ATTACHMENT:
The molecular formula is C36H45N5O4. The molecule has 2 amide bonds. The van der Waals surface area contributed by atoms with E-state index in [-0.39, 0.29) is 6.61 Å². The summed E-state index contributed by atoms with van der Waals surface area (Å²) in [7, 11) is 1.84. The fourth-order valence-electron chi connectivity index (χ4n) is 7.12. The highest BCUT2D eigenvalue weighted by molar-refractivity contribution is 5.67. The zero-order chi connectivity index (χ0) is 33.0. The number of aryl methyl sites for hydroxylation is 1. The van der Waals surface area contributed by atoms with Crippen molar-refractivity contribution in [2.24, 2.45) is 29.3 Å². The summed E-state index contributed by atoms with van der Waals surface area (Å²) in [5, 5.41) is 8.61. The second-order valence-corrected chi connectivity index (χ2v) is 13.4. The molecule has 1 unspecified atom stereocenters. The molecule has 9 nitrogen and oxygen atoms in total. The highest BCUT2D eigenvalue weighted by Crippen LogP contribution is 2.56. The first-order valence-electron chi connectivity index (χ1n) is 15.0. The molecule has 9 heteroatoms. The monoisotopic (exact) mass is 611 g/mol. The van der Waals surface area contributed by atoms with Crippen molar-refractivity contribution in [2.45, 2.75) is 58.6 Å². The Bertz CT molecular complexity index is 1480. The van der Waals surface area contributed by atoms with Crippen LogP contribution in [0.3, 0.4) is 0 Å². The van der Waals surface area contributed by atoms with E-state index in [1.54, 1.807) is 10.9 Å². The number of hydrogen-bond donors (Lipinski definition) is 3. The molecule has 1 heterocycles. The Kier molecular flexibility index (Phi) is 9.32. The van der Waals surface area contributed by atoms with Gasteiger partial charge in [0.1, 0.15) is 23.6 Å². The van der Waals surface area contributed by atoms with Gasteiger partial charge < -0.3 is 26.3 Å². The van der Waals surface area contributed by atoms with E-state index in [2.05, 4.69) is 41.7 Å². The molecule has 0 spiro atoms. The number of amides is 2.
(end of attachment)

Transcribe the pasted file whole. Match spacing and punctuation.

The molecular formula is C36H45N5O4. The molecule has 2 amide bonds. The van der Waals surface area contributed by atoms with E-state index in [-0.39, 0.29) is 6.61 Å². The summed E-state index contributed by atoms with van der Waals surface area (Å²) in [7, 11) is 1.84. The fourth-order valence-electron chi connectivity index (χ4n) is 7.12. The highest BCUT2D eigenvalue weighted by molar-refractivity contribution is 5.67. The zero-order chi connectivity index (χ0) is 33.0. The number of aryl methyl sites for hydroxylation is 1. The van der Waals surface area contributed by atoms with Crippen molar-refractivity contribution in [2.24, 2.45) is 29.3 Å². The summed E-state index contributed by atoms with van der Waals surface area (Å²) in [5, 5.41) is 8.61. The second-order valence-corrected chi connectivity index (χ2v) is 13.4. The molecule has 1 unspecified atom stereocenters. The molecule has 9 nitrogen and oxygen atoms in total. The highest BCUT2D eigenvalue weighted by Crippen LogP contribution is 2.56. The first-order valence-electron chi connectivity index (χ1n) is 15.0. The molecule has 9 heteroatoms. The monoisotopic (exact) mass is 611 g/mol. The van der Waals surface area contributed by atoms with Crippen molar-refractivity contribution in [2.45, 2.75) is 58.6 Å². The Bertz CT molecular complexity index is 1480. The van der Waals surface area contributed by atoms with Crippen LogP contribution in [0.3, 0.4) is 0 Å². The van der Waals surface area contributed by atoms with E-state index in [1.54, 1.807) is 10.9 Å². The number of hydrogen-bond donors (Lipinski definition) is 3. The molecule has 1 heterocycles. The Kier molecular flexibility index (Phi) is 9.32. The van der Waals surface area contributed by atoms with Gasteiger partial charge in [0.1, 0.15) is 23.6 Å². The van der Waals surface area contributed by atoms with Gasteiger partial charge < -0.3 is 26.3 Å². The van der Waals surface area contributed by atoms with E-state index in [2.05, 4.69) is 41.7 Å². The molecule has 0 spiro atoms. The number of amides is 2.